Under the hood
With the engine cold, check the cooling system reservoir. Depending on the make, model, and year, the coolant will be green or red. Remove the radiator cap – if equipped – and look for the same. Check for leaks around the radiator and all coolant hoses. Also, squeeze each hose as you go to check for hard, frail, cracked, oil soaked, soft or weak hoses. The hose should be firm and flexible.
Check for loose or over tightened drive belts. You shouldn’t be able to move a belt more than a half inch by pushing on it, or it is too loose, but if you can’t twist it 90 degrees it’s too tight. Also check for missing chunks, frays or soaked in oil. Check the top sides and bottom of the engine for sings of oil. Dirt, sand and dust stick to oil, so if you see it caked on in spots the vehicle has probably got a leak.
Check the wires and battery cables for exposure or frays and twist the battery terminals to make sure they are tight. Check for corrosion on the battery and cables, as well. Remove the caps on the battery and check the electrolyte level. If the battery is maintenance free check the color of the charge indicator, it should be green. Unfortunately, this will only tell you the condition of one cell; but if the vehicle cranks and starts you at least know the battery is good for now.
The vehicle should be sitting level on a flat surface. Leaning to one side or one corner is a sign of a worn or failed suspension part. Push down on each corner of the vehicle, it should only bounce once if the struts or shocks are in good condition. Turn the steering wheel back and forth, you shouldn’t hear or feel any clunking noises. Push and pull on the top of each tire to make sure there is no play in the hubs or wheel bearings.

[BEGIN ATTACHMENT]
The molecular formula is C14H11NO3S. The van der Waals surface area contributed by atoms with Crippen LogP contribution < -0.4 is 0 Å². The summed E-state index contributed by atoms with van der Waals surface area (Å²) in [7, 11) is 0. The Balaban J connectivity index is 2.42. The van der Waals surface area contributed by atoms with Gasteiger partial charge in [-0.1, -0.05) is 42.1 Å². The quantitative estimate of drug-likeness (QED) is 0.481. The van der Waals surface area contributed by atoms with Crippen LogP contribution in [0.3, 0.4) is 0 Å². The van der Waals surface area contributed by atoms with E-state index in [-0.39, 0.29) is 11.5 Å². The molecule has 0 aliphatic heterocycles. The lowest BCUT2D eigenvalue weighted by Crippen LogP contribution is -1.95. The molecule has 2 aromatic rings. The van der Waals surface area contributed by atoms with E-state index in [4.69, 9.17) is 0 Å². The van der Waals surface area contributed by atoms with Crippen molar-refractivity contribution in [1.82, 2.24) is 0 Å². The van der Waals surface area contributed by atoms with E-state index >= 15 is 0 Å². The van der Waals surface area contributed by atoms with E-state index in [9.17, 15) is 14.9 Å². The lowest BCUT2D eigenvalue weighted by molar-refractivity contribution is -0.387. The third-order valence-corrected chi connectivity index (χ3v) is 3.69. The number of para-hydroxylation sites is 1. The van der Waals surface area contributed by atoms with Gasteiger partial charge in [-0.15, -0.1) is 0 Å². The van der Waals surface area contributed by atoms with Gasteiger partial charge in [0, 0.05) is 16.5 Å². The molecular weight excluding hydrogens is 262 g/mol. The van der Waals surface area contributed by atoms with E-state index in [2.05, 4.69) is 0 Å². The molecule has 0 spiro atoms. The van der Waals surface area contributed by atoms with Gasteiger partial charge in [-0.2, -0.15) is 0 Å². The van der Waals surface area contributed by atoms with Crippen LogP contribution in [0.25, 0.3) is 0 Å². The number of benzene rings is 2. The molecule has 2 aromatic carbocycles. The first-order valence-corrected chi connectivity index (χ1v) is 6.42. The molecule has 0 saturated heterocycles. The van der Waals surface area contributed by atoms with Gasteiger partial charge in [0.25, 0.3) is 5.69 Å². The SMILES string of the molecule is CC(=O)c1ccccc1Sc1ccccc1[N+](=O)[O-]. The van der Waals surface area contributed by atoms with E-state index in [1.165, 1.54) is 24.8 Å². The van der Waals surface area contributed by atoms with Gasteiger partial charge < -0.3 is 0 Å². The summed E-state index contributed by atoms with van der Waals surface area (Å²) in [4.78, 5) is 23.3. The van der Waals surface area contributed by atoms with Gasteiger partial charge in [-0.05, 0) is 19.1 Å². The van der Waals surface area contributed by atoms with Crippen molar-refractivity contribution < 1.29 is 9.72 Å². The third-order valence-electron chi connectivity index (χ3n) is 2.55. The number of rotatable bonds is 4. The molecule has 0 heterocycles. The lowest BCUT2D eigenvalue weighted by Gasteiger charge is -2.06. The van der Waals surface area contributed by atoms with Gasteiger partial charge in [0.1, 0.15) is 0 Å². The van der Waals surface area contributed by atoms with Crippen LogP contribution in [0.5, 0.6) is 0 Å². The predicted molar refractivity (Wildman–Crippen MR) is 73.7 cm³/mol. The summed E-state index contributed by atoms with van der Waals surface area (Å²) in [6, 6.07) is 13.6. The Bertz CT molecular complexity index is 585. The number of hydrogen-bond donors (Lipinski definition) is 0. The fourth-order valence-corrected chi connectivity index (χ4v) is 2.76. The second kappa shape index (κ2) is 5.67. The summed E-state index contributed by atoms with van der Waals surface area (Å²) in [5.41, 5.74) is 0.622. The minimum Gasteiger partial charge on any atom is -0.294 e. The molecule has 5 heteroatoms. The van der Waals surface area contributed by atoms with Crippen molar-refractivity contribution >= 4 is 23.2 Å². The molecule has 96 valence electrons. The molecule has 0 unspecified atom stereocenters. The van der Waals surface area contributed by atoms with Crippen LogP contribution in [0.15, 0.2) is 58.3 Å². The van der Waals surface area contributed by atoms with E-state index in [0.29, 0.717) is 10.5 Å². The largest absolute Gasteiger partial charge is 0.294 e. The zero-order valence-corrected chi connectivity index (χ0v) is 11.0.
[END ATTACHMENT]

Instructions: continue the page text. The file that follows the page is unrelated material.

All four tires should have about the same amount of wear if they have been rotated regularly. And, each tread should be worn evenly across the width of each tire. Tires are required to have at least 1/16 inch of tread to pass an inspection.
Many tires have wear indicators. When the indicators are even with the tread, the tire needs to be replaced. If the tires don’t have indicators and you don’t have a depth gauge you can use a penny to check. Put the penny in the tread – head down – if you can see the top of Lincoln’s head the tread is out of spec.
Take a good look at the sidewalls of each tire and the spare for bubbles, cracks, scuff marks, and cuts. Make sure the edges of the rims are not cracked or dented. And, check the trunk for the jack and lug wrench.
Under the vehicle
Get out your flashlight and take a look at the underside of the vehicle. We talked in part one about looking for signs of fluid leaks, now you’ll want to check for any damage or parts that need replacing.
Starting at the front, take a look at the oil pan, if it has any dents in it that’s a sign that the vehicle has been driven roughly and it bottomed out. Damage to the oil pan could mean damage to the oil pickup or pump.
Check for torn or missing constant-velocity (CV) joint boots on front-wheel drive vehicles. There are two CV joints on each drive axle, the boots keep the grease in place and the joints lubricated. A vehicle with a torn or missing boot most likely has a damaged joint.
Take a look at the exhaust system from the front pipe to the tail pipe. Look for heavy rust, rot, broken pipes and holes. If the exhaust is hanging low to the ground, that usually means a broken or missing hanger.
Check the fuel tank, frame and floor pans for dents, kinks rust, rot or holes. Any obvious patches or recent undercoating is a sign someone may be trying to hide some damage.
For more, see Used car buying: Part 1 and Used car buying: Part 3